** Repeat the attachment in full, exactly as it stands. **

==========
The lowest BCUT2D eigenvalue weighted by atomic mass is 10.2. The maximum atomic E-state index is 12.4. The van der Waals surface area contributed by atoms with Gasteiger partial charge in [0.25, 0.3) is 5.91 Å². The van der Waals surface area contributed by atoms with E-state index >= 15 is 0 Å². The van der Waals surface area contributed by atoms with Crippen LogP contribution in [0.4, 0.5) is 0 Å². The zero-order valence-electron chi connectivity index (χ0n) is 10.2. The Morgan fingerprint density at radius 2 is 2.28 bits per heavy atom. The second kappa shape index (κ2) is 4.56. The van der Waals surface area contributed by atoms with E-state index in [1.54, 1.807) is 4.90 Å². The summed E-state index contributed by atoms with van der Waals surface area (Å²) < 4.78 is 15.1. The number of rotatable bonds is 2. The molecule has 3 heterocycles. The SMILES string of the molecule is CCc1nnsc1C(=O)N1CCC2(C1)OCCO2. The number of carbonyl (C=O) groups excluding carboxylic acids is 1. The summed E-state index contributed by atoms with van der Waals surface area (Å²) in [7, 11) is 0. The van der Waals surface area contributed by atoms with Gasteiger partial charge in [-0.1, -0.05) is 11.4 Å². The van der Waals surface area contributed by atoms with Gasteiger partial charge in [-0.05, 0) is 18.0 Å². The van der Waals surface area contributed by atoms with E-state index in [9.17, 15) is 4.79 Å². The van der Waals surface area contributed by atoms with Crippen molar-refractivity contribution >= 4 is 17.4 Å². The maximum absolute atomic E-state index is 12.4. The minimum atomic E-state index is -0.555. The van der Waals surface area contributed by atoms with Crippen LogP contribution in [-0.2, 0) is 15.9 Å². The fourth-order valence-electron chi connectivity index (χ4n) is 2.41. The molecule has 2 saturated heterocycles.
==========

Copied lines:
The lowest BCUT2D eigenvalue weighted by atomic mass is 10.2. The maximum atomic E-state index is 12.4. The van der Waals surface area contributed by atoms with Gasteiger partial charge in [0.25, 0.3) is 5.91 Å². The van der Waals surface area contributed by atoms with E-state index >= 15 is 0 Å². The van der Waals surface area contributed by atoms with Crippen LogP contribution in [0.4, 0.5) is 0 Å². The zero-order valence-electron chi connectivity index (χ0n) is 10.2. The Morgan fingerprint density at radius 2 is 2.28 bits per heavy atom. The second kappa shape index (κ2) is 4.56. The van der Waals surface area contributed by atoms with E-state index in [1.54, 1.807) is 4.90 Å². The summed E-state index contributed by atoms with van der Waals surface area (Å²) < 4.78 is 15.1. The number of rotatable bonds is 2. The molecule has 3 heterocycles. The SMILES string of the molecule is CCc1nnsc1C(=O)N1CCC2(C1)OCCO2. The number of carbonyl (C=O) groups excluding carboxylic acids is 1. The summed E-state index contributed by atoms with van der Waals surface area (Å²) in [7, 11) is 0. The van der Waals surface area contributed by atoms with Gasteiger partial charge in [-0.1, -0.05) is 11.4 Å². The van der Waals surface area contributed by atoms with Gasteiger partial charge in [-0.05, 0) is 18.0 Å². The van der Waals surface area contributed by atoms with E-state index in [9.17, 15) is 4.79 Å². The van der Waals surface area contributed by atoms with Crippen molar-refractivity contribution >= 4 is 17.4 Å². The maximum absolute atomic E-state index is 12.4. The minimum atomic E-state index is -0.555. The van der Waals surface area contributed by atoms with Crippen LogP contribution in [-0.2, 0) is 15.9 Å². The fourth-order valence-electron chi connectivity index (χ4n) is 2.41. The molecule has 2 saturated heterocycles.